Working smarter when building games

Working smarter when building games

In this post, we explore a three-part blog series from Sara Casen, the co-founder at Midnight Hub, a five-person development team in Sweden. While many Corona developers are solo or small two-person shops, many others are working with even larger teams, but regardless of being solo or part of a team working smarter is always a good thing. While all of this might not apply to your situation, it’s certainly worth thinking about.

Lake Ridden Screenshot

Lake Ridden is a story-driven first person mystery filled with puzzles, developed by former Minecraft and Paradox devs, in Sweden.

Part 1 – Avoid Brain Damage From Working With Games

According to Casen, the average career span of a game developer in Norwegian countries is about four years after which they are burned out. Long work-weeks, stress, unrealistic deadlines and other pressures create more problems that have to be solved. In this series she addresses how working more manageable hours lead to more productive hours.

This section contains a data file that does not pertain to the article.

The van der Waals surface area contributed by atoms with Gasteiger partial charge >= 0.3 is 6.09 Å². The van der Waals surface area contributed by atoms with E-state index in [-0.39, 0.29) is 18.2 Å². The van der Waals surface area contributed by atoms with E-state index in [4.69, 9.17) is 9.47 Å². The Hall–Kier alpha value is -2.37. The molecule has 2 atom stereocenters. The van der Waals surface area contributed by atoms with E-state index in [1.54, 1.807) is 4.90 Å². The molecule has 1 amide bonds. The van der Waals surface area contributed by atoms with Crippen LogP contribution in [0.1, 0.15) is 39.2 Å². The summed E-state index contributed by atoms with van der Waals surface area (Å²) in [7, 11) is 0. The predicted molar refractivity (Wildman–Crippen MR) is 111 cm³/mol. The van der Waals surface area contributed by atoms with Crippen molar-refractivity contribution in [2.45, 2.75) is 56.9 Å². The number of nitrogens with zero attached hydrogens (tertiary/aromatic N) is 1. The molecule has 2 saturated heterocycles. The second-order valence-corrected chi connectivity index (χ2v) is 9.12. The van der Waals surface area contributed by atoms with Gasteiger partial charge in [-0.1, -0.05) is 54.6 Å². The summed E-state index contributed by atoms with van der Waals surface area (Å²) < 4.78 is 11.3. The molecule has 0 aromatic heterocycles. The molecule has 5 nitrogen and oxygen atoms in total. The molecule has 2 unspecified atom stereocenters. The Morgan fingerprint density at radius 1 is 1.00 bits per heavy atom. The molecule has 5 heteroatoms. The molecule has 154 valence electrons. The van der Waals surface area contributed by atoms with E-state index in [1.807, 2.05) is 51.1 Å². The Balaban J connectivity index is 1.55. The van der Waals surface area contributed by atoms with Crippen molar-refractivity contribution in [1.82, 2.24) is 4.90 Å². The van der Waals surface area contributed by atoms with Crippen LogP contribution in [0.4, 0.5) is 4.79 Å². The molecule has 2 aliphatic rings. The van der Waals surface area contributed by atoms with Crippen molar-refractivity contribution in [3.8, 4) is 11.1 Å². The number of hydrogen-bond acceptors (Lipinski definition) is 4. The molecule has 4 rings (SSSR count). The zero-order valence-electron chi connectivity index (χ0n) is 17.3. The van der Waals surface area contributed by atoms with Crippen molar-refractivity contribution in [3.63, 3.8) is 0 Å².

Part 2 – Making Your Game With The ABC-Recipe

In this part of the series, Casen talks about the ABC method for building your game up which has the net effect of defining deliverables in a more productive way. This is a unique way to look at managing your project from development to deliverable.

Part 3 – Burning Money, Brain Power and Morale To Make Your Game

In the final part of this three-part series, Casen discusses resource management and how to manage more than time and money to get your team to their maximum efficiency without burning through all of your resources regardless of it being financial or human.

There is a lot of good information in these three posts that will be really helpful for any studio, building games or any other software product.

 

Rob Miracle
rob@coronalabs.com

Rob is the Developer Relations Manager for Corona Labs. Besides being passionate about helping other developers make great games using Corona, he is also enjoys making games in his spare time.

Rob has been coding games since 1979 from personal computers to mainframes. He has over 16 years professional expereince in the gaming industry.

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